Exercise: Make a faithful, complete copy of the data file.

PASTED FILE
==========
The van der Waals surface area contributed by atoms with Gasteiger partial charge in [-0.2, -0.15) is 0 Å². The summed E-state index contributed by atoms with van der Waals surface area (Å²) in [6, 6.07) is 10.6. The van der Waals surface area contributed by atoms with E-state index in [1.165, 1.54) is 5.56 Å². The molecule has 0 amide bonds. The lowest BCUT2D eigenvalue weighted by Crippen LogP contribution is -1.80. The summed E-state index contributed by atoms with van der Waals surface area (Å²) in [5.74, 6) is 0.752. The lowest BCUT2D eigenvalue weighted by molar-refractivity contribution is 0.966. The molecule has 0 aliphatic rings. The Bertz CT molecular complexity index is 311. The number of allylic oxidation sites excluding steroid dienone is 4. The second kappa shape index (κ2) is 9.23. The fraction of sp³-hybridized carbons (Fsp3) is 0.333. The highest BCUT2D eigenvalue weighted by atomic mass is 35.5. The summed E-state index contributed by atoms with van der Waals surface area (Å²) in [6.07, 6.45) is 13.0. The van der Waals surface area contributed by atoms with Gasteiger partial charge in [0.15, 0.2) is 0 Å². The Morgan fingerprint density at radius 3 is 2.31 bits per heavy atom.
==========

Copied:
The van der Waals surface area contributed by atoms with Gasteiger partial charge in [-0.2, -0.15) is 0 Å². The summed E-state index contributed by atoms with van der Waals surface area (Å²) in [6, 6.07) is 10.6. The van der Waals surface area contributed by atoms with E-state index in [1.165, 1.54) is 5.56 Å². The molecule has 0 amide bonds. The lowest BCUT2D eigenvalue weighted by Crippen LogP contribution is -1.80. The summed E-state index contributed by atoms with van der Waals surface area (Å²) in [5.74, 6) is 0.752. The lowest BCUT2D eigenvalue weighted by molar-refractivity contribution is 0.966. The molecule has 0 aliphatic rings. The Bertz CT molecular complexity index is 311. The number of allylic oxidation sites excluding steroid dienone is 4. The second kappa shape index (κ2) is 9.23. The fraction of sp³-hybridized carbons (Fsp3) is 0.333. The highest BCUT2D eigenvalue weighted by atomic mass is 35.5. The summed E-state index contributed by atoms with van der Waals surface area (Å²) in [6.07, 6.45) is 13.0. The van der Waals surface area contributed by atoms with Gasteiger partial charge in [0.15, 0.2) is 0 Å². The Morgan fingerprint density at radius 3 is 2.31 bits per heavy atom.